Home and business owners dealing with tornado damage insurance claims trust Insurance Claim Recovery Support to help handle the claim process.
Our local Rowlett/Garland public adjuster is very experienced, licensed, bonded, insured and works solely on your behalf… never for the insurance company. Partial loss wind damage insurance claims are commonly subject to repair vs replacement disputes. Policy interpretation, law and ordinance, business interruption, code requirements and your compliance as a policyholder to perform your duties per policy are points that can make a big difference in receiving a fair and prompt settlement. Please fill out our online form below to find out how we may help you.
According to the National Hurricane Center, Hurricane‐force winds, 74 mph or more, can destroy buildings and mobile homes. Debris, such as signs, roofing material, siding and small items left outside become flying missiles during hurricanes. The estimated wind speed of the Tornado that devastated Garland and Rowlett, Texas was up to 165 to 200 mph.
When wind interacts with a building, both positive and negative (i.e., suction) pressures occur simultaneously. Internal pressure changes occur because of the porosity of the building envelope. Porosity is caused by openings around doors and window frames, and by air infiltration through walls that are not absolutely airtight. A door or window left in the open position also contributes to porosity. Wind striking an exterior wall exerts a positive pressure on the wall, which forces air through openings and into the interior of the building (this is analogous to blowing up a balloon). At the same time the windward wall is receiving positive pressure, the side and rear walls are receiving negative (suction) pressure; therefore, air within the building is being pulled out at openings in these other walls. As a result, if the porosity of the windward wall is greater than the combined porosity of the side and rear walls, the interior of the building is pressurized. But if the porosity of the windward wall is less than the combined porosity of the side and rear walls, the interior of the building is depressurized (this is analogous to letting air out of a balloon). When a building is pressurized, the internal pressure pushes up on the roof. This push from below the roof is combined with the suction above the roof, resulting in an increased wind load on the roof. The internal pressure also pushes on the side and rear walls. This outward push is combined with the suction on the exterior side of these walls.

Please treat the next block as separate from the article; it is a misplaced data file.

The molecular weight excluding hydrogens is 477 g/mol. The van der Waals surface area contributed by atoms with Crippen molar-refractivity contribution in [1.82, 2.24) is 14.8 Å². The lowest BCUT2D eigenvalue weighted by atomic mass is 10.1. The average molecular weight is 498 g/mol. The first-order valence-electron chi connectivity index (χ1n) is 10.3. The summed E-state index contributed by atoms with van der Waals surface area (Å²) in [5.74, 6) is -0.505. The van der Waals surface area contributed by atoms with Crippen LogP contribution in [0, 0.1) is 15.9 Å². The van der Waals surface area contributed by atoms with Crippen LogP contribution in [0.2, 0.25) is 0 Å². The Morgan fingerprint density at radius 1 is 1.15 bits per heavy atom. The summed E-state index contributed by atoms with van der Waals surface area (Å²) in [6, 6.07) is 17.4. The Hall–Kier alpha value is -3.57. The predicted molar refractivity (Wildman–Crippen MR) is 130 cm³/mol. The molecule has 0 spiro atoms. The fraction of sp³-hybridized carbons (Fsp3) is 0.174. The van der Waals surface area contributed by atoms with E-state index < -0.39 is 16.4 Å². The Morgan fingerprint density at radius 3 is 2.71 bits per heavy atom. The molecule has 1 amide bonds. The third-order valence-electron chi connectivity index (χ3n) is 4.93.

Building height. Wind speed increases with height above the ground. Therefore, the taller the office building, the greater the speed and, hence, the greater the wind loads.
If you are dealing with an underpaid, delayed or denied property damage insurance, we can help.